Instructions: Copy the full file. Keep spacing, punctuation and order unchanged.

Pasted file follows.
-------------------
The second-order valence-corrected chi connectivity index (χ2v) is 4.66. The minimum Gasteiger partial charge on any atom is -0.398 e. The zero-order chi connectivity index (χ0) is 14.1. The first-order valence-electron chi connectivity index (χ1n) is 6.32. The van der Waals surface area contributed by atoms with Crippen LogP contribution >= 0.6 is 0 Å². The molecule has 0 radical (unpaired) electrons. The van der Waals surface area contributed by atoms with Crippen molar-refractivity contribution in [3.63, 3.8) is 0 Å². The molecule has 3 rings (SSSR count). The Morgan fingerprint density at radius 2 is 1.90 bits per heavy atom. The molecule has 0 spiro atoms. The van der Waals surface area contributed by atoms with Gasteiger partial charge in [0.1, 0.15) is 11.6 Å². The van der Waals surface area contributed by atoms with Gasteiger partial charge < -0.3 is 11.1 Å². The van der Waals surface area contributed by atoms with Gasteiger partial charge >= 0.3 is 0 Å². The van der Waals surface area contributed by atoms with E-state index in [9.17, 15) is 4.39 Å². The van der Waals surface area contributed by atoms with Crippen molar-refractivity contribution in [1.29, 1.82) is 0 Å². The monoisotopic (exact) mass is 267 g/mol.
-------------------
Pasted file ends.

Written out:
The second-order valence-corrected chi connectivity index (χ2v) is 4.66. The minimum Gasteiger partial charge on any atom is -0.398 e. The zero-order chi connectivity index (χ0) is 14.1. The first-order valence-electron chi connectivity index (χ1n) is 6.32. The van der Waals surface area contributed by atoms with Crippen LogP contribution >= 0.6 is 0 Å². The molecule has 0 radical (unpaired) electrons. The van der Waals surface area contributed by atoms with Crippen molar-refractivity contribution in [3.63, 3.8) is 0 Å². The molecule has 3 rings (SSSR count). The Morgan fingerprint density at radius 2 is 1.90 bits per heavy atom. The molecule has 0 spiro atoms. The van der Waals surface area contributed by atoms with Gasteiger partial charge in [0.1, 0.15) is 11.6 Å². The van der Waals surface area contributed by atoms with Gasteiger partial charge < -0.3 is 11.1 Å². The van der Waals surface area contributed by atoms with Gasteiger partial charge >= 0.3 is 0 Å². The van der Waals surface area contributed by atoms with E-state index in [9.17, 15) is 4.39 Å². The van der Waals surface area contributed by atoms with Crippen molar-refractivity contribution in [1.29, 1.82) is 0 Å². The monoisotopic (exact) mass is 267 g/mol.